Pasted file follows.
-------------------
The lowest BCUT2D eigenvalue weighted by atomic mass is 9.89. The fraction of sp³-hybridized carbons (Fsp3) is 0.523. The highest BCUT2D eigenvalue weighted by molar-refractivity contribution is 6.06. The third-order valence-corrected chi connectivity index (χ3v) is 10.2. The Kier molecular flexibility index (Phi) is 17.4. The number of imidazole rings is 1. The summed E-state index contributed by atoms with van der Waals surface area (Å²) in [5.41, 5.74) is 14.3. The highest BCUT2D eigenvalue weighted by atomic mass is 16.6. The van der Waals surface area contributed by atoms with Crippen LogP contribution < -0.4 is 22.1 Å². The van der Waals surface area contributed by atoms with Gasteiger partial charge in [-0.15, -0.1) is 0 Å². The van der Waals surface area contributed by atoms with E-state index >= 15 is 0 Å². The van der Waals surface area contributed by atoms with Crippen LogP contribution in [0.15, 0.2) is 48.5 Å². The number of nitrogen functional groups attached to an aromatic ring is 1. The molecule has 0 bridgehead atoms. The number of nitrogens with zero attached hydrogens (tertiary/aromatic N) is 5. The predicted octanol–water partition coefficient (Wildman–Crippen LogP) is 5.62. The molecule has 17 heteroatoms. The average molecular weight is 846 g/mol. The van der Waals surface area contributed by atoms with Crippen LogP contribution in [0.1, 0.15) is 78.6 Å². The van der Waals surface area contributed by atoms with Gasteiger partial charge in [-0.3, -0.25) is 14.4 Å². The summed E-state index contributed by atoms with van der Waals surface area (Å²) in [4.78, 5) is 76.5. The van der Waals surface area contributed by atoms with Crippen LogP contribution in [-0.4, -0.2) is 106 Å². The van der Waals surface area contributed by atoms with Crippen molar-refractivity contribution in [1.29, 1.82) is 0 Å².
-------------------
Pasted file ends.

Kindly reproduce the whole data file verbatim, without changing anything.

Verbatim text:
The lowest BCUT2D eigenvalue weighted by atomic mass is 9.89. The fraction of sp³-hybridized carbons (Fsp3) is 0.523. The highest BCUT2D eigenvalue weighted by molar-refractivity contribution is 6.06. The third-order valence-corrected chi connectivity index (χ3v) is 10.2. The Kier molecular flexibility index (Phi) is 17.4. The number of imidazole rings is 1. The summed E-state index contributed by atoms with van der Waals surface area (Å²) in [5.41, 5.74) is 14.3. The highest BCUT2D eigenvalue weighted by atomic mass is 16.6. The van der Waals surface area contributed by atoms with Crippen LogP contribution < -0.4 is 22.1 Å². The van der Waals surface area contributed by atoms with Gasteiger partial charge in [-0.15, -0.1) is 0 Å². The van der Waals surface area contributed by atoms with E-state index >= 15 is 0 Å². The van der Waals surface area contributed by atoms with Crippen LogP contribution in [0.15, 0.2) is 48.5 Å². The number of nitrogen functional groups attached to an aromatic ring is 1. The molecule has 0 bridgehead atoms. The number of nitrogens with zero attached hydrogens (tertiary/aromatic N) is 5. The predicted octanol–water partition coefficient (Wildman–Crippen LogP) is 5.62. The molecule has 17 heteroatoms. The average molecular weight is 846 g/mol. The van der Waals surface area contributed by atoms with Crippen LogP contribution in [0.1, 0.15) is 78.6 Å². The van der Waals surface area contributed by atoms with Gasteiger partial charge in [-0.3, -0.25) is 14.4 Å². The summed E-state index contributed by atoms with van der Waals surface area (Å²) in [4.78, 5) is 76.5. The van der Waals surface area contributed by atoms with Crippen LogP contribution in [-0.4, -0.2) is 106 Å². The van der Waals surface area contributed by atoms with Crippen molar-refractivity contribution in [1.29, 1.82) is 0 Å².